The Ship Would Not Travel West - David Lewis


New member
27 Apr 2006
The account by David Lewis of a the first single-handed Trans-Atlantic race in 1960 ( I think – the book does not actually give the date!). He sails Cardinal Vertue a 1948 Elkins Vertue.

The book recounts this famous race in which Chichester won in Gipsy Moth 3 and Hasler came second in Jester. Lewis came third.

Lewis as he gets dismasted within the first few hours of the race! He needs to return to the start to get the mast re-splined and astonishingly the glue sets over a day and half and then he is off again.

For those interested in the Jester challenge this is s must read book. A simple error such as not packing enough matches means Lewis has to resort to non-cooked foods at times and rations his hot drinks of course. It would seem that he has not packed enough water as he has underestimated the amount of water it takes to rehydrate the powdered food either!

By the time he reached the Grand Banks a ship comes up to him and – I must admit I never knew this, but ships should approach on the lee, as if they approach on the weather side, they blanket all wind, and the ship drifts down on a helpless yacht, which is what happens to him. The spreader is broken much to his alarm! There are many useful encounters such as this to learn from.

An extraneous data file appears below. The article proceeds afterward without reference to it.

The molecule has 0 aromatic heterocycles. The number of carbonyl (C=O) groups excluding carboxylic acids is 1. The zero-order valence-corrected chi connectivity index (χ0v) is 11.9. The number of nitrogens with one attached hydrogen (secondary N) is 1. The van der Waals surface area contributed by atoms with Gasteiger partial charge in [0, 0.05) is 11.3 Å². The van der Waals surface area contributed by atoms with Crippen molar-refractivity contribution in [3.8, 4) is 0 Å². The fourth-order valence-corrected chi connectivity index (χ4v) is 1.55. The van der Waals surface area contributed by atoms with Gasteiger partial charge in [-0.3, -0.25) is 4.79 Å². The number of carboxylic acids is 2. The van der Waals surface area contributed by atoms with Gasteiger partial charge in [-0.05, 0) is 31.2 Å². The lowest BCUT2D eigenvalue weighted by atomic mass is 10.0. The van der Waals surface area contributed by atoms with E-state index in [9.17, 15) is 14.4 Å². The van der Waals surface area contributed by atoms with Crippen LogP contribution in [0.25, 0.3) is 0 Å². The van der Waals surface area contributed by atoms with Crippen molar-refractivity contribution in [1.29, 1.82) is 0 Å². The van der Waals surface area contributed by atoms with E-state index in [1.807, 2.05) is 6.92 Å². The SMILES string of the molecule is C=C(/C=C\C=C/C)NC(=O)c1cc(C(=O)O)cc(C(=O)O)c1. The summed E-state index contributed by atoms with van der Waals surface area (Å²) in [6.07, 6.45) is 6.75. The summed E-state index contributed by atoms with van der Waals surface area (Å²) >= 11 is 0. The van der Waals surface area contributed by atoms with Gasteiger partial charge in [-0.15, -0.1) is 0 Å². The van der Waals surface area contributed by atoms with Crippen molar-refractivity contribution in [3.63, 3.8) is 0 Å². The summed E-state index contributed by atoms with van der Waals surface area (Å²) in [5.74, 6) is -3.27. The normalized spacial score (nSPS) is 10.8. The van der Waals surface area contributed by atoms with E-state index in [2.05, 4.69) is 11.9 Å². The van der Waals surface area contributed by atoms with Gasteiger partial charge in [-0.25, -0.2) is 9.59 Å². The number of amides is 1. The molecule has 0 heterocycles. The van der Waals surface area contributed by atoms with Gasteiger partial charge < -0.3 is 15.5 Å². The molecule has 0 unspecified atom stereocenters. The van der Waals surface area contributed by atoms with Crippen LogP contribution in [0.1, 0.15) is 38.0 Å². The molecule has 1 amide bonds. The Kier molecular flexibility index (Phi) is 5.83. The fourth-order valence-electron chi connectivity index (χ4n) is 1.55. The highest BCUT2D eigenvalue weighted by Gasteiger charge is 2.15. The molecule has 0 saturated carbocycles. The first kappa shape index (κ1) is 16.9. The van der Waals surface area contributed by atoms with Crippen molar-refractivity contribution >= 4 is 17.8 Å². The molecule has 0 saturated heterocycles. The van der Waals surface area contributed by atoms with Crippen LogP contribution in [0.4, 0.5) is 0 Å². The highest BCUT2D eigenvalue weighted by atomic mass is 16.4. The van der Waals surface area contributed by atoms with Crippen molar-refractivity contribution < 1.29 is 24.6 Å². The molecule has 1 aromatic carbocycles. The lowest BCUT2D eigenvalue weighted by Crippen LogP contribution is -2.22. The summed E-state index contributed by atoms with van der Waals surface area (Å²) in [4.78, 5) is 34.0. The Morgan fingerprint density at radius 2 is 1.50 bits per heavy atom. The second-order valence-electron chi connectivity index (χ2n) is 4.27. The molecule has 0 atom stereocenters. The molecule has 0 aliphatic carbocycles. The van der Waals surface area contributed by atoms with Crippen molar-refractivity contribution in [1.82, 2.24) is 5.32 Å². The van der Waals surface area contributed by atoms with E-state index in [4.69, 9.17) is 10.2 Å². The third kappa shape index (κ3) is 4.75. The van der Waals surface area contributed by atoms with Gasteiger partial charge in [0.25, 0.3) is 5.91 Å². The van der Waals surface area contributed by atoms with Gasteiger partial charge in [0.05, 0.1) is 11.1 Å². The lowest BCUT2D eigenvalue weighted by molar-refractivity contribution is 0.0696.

Personally I prefer Humphrey Barton’s, or the Woolass adventures. Learning about the constant sail changes is not really of interest and it fills a lot of the book - but that is a personal opinion.

As Lewis was a doctor, he provided everybody with a medical log in order to conduct a social experiment on how the human brain copes with such a mental ordeal. Sadly there is no conclusion published as to the results.

All in all a very interesting account as it clearly was a very challenging race – but my preference is to read single–handed cruising stories I have decided. The camaraderie was just too polite for my liking; you get the impression that everybody participating was a true gentleman and extremely modest about the hardships. This irritated me as reading between the lines it seems obvious that this a seriously a cut-throat race and I would have prefered to read about that rather than such a modest account. If your attempting the Jester challenge this is a must read book.